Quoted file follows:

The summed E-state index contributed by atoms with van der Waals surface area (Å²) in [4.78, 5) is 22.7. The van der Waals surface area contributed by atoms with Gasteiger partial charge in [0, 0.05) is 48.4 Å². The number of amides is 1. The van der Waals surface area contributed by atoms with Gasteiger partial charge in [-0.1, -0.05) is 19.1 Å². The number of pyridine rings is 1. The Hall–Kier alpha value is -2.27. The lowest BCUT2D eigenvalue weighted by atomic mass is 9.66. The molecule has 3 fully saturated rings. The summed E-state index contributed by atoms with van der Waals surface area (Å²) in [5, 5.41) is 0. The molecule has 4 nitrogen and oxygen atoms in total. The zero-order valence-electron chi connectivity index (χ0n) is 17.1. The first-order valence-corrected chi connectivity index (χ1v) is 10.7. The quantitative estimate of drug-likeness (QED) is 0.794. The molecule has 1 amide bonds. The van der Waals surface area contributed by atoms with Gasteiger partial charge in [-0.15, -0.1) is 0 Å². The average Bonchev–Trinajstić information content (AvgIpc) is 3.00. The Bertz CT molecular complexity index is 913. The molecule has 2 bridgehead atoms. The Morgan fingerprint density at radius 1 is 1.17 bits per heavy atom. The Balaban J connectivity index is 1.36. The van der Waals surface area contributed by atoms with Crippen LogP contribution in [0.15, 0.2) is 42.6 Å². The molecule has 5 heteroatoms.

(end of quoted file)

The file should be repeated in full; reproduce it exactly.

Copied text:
The summed E-state index contributed by atoms with van der Waals surface area (Å²) in [4.78, 5) is 22.7. The van der Waals surface area contributed by atoms with Gasteiger partial charge in [0, 0.05) is 48.4 Å². The number of amides is 1. The van der Waals surface area contributed by atoms with Gasteiger partial charge in [-0.1, -0.05) is 19.1 Å². The number of pyridine rings is 1. The Hall–Kier alpha value is -2.27. The lowest BCUT2D eigenvalue weighted by atomic mass is 9.66. The molecule has 3 fully saturated rings. The summed E-state index contributed by atoms with van der Waals surface area (Å²) in [5, 5.41) is 0. The molecule has 4 nitrogen and oxygen atoms in total. The zero-order valence-electron chi connectivity index (χ0n) is 17.1. The first-order valence-corrected chi connectivity index (χ1v) is 10.7. The quantitative estimate of drug-likeness (QED) is 0.794. The molecule has 1 amide bonds. The van der Waals surface area contributed by atoms with Gasteiger partial charge in [-0.15, -0.1) is 0 Å². The average Bonchev–Trinajstić information content (AvgIpc) is 3.00. The Bertz CT molecular complexity index is 913. The molecule has 2 bridgehead atoms. The Morgan fingerprint density at radius 1 is 1.17 bits per heavy atom. The Balaban J connectivity index is 1.36. The van der Waals surface area contributed by atoms with Crippen LogP contribution in [0.15, 0.2) is 42.6 Å². The molecule has 5 heteroatoms.